The ABCs of hepatitis
The hepatitis virus has different types. Hepatitis A, B, and C are the most common. (Hepatitis D and E viruses also exist.) To wrap up Hepatitis Awareness Month, we explore the differences and similarities of hepatitis A, B, and C. We first published this post in May 2018.
What the three virus types have in common, and how they are different.
Hepatitis A, B, and C can cause similar symptoms:
- Loss of appetite.
- Stomach pain.
- Dark urine.
- Clay-colored stool.
- Joint pain.
- Yellowing of the skin and eyes.
Adults with hepatitis A usually have these symptoms. People with hepatitis B and C don’t usually show symptoms. Also, hepatitis A is an infection that makes you very sick for several days or even weeks, but then it’s over. It does not become a chronic condition. Hepatitis B becomes chronic in 90% of infants and 5-10% of adults. That’s why immunizing babies against this virus is so important. Hepatitis C becomes chronic in 75-80% of people infected.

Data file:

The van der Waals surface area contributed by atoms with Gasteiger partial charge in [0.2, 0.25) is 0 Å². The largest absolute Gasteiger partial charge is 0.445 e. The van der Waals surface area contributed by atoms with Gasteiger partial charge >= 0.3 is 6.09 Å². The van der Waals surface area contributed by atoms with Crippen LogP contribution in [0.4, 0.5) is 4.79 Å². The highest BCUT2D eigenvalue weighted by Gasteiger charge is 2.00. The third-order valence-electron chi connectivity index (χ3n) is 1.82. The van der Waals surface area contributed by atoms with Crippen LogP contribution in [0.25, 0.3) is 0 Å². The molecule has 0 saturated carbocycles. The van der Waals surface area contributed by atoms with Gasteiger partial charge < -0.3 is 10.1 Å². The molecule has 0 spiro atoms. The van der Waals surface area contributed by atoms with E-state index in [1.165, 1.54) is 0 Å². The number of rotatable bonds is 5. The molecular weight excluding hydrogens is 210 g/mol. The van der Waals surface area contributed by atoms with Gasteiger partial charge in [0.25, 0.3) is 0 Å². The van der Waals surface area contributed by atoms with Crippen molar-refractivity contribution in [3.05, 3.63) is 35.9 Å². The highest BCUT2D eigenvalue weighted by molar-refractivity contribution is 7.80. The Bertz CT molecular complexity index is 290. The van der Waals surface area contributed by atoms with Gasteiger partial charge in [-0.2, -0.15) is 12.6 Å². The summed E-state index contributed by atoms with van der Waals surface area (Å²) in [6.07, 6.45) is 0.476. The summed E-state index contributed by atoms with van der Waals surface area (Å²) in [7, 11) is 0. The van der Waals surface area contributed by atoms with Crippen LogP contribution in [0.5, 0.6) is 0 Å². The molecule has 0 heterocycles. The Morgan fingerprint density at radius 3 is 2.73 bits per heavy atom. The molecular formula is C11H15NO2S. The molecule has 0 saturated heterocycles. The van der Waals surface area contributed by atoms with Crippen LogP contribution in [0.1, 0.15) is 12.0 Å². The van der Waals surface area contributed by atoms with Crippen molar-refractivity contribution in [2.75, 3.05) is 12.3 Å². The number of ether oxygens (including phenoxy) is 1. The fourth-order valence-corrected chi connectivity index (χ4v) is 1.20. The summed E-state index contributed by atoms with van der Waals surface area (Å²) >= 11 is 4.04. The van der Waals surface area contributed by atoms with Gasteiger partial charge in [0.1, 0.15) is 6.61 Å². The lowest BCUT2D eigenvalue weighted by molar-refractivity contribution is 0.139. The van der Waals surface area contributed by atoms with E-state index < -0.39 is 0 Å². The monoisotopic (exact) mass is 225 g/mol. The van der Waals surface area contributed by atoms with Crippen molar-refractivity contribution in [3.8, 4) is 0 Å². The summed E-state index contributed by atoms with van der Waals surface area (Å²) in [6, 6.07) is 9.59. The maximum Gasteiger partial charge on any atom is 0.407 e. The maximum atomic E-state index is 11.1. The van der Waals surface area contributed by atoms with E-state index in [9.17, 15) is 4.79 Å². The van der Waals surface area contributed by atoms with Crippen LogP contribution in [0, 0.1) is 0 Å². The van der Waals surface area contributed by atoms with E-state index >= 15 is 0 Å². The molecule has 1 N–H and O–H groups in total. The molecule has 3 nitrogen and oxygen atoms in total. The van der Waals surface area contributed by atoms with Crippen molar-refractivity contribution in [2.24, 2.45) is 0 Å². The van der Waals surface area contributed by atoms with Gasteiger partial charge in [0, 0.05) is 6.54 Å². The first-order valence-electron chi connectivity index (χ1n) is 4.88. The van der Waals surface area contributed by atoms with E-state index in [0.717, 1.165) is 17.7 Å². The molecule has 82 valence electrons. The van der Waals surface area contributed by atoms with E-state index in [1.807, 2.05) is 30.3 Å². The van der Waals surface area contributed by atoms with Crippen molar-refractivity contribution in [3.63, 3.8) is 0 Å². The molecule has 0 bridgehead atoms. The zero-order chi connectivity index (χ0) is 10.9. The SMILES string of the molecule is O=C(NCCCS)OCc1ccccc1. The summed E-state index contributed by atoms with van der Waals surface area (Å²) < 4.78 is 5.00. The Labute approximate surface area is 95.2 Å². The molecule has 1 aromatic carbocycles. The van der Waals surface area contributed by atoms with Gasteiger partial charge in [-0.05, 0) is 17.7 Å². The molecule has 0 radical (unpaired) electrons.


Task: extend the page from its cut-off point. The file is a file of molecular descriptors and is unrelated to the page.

Tracking down hepatitis B and C gets tricky because many people don’t show symptoms and don’t know they’re infected. If you have an acute—or newly acquired—infection, symptoms might come on anywhere from 2 weeks to 6 months after exposure. If the infection is chronic—lasting longer than 6 months—you might not show symptoms until decades later. Chronic viral hepatitis can lead to scarring of the liver (cirrhosis) and sometimes liver cancer. That’s why it’s very important for people who are at risk to be screened.
Here’s an overview of hepatitis A, B, and C. The information comes from the Centers for Disease Control and Prevention.
|Hepatitis A||Hepatitis B||Hepatitis C|
If you have a chronic hepatitis infection, your healthcare provider will discuss your options with you. Not sure if you’re at risk for hepatitis? Take a five-minute online test to see if you are. Learn more about the differences and similarities of hepatitis A, hepatitis B, and hepatitis C.
- Updated: 06/10/2019
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